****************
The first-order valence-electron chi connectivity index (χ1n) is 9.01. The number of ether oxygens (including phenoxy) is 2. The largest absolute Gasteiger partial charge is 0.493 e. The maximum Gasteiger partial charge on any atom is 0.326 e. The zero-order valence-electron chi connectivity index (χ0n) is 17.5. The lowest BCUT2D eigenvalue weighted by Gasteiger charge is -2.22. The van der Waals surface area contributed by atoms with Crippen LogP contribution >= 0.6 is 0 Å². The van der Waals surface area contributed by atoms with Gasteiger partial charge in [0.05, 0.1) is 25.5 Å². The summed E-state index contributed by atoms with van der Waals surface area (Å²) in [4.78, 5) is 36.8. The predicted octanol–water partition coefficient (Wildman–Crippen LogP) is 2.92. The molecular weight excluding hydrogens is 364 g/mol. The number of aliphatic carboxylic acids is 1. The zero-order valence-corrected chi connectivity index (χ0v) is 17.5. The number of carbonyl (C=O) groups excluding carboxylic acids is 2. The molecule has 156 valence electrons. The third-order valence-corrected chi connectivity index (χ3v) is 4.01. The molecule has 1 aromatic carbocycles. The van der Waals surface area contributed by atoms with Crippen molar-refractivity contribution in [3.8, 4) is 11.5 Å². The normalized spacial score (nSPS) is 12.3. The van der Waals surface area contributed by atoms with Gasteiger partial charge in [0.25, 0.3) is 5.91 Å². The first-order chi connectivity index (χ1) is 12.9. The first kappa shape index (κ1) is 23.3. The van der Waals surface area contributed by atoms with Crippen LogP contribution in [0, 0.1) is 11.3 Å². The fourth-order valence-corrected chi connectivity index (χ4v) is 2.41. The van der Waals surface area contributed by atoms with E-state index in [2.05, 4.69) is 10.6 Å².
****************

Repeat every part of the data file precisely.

The first-order valence-electron chi connectivity index (χ1n) is 9.01. The number of ether oxygens (including phenoxy) is 2. The largest absolute Gasteiger partial charge is 0.493 e. The maximum Gasteiger partial charge on any atom is 0.326 e. The zero-order valence-electron chi connectivity index (χ0n) is 17.5. The lowest BCUT2D eigenvalue weighted by Gasteiger charge is -2.22. The van der Waals surface area contributed by atoms with Crippen LogP contribution >= 0.6 is 0 Å². The van der Waals surface area contributed by atoms with Gasteiger partial charge in [0.05, 0.1) is 25.5 Å². The summed E-state index contributed by atoms with van der Waals surface area (Å²) in [4.78, 5) is 36.8. The predicted octanol–water partition coefficient (Wildman–Crippen LogP) is 2.92. The molecular weight excluding hydrogens is 364 g/mol. The number of aliphatic carboxylic acids is 1. The zero-order valence-corrected chi connectivity index (χ0v) is 17.5. The number of carbonyl (C=O) groups excluding carboxylic acids is 2. The molecule has 156 valence electrons. The third-order valence-corrected chi connectivity index (χ3v) is 4.01. The molecule has 1 aromatic carbocycles. The van der Waals surface area contributed by atoms with Crippen molar-refractivity contribution in [3.8, 4) is 11.5 Å². The normalized spacial score (nSPS) is 12.3. The van der Waals surface area contributed by atoms with Gasteiger partial charge in [0.25, 0.3) is 5.91 Å². The first-order chi connectivity index (χ1) is 12.9. The first kappa shape index (κ1) is 23.3. The van der Waals surface area contributed by atoms with Crippen LogP contribution in [0, 0.1) is 11.3 Å². The fourth-order valence-corrected chi connectivity index (χ4v) is 2.41. The van der Waals surface area contributed by atoms with E-state index in [2.05, 4.69) is 10.6 Å².